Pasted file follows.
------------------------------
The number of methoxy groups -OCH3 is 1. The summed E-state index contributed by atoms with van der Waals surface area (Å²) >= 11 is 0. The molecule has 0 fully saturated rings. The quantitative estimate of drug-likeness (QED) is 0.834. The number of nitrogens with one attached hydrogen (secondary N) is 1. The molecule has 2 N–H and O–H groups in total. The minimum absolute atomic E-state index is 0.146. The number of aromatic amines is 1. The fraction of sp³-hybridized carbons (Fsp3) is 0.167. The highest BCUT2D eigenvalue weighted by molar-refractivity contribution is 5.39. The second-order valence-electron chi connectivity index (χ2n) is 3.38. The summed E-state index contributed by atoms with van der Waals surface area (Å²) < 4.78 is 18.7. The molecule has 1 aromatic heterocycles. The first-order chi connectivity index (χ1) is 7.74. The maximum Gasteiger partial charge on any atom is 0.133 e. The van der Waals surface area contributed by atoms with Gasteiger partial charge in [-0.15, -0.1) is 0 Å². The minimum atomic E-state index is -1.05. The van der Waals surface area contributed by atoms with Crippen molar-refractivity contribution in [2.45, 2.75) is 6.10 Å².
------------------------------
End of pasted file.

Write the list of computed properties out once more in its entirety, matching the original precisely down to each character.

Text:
The number of methoxy groups -OCH3 is 1. The summed E-state index contributed by atoms with van der Waals surface area (Å²) >= 11 is 0. The molecule has 0 fully saturated rings. The quantitative estimate of drug-likeness (QED) is 0.834. The number of nitrogens with one attached hydrogen (secondary N) is 1. The molecule has 2 N–H and O–H groups in total. The minimum absolute atomic E-state index is 0.146. The number of aromatic amines is 1. The fraction of sp³-hybridized carbons (Fsp3) is 0.167. The highest BCUT2D eigenvalue weighted by molar-refractivity contribution is 5.39. The second-order valence-electron chi connectivity index (χ2n) is 3.38. The summed E-state index contributed by atoms with van der Waals surface area (Å²) < 4.78 is 18.7. The molecule has 1 aromatic heterocycles. The first-order chi connectivity index (χ1) is 7.74. The maximum Gasteiger partial charge on any atom is 0.133 e. The van der Waals surface area contributed by atoms with Gasteiger partial charge in [-0.15, -0.1) is 0 Å². The minimum atomic E-state index is -1.05. The van der Waals surface area contributed by atoms with Crippen molar-refractivity contribution in [2.45, 2.75) is 6.10 Å².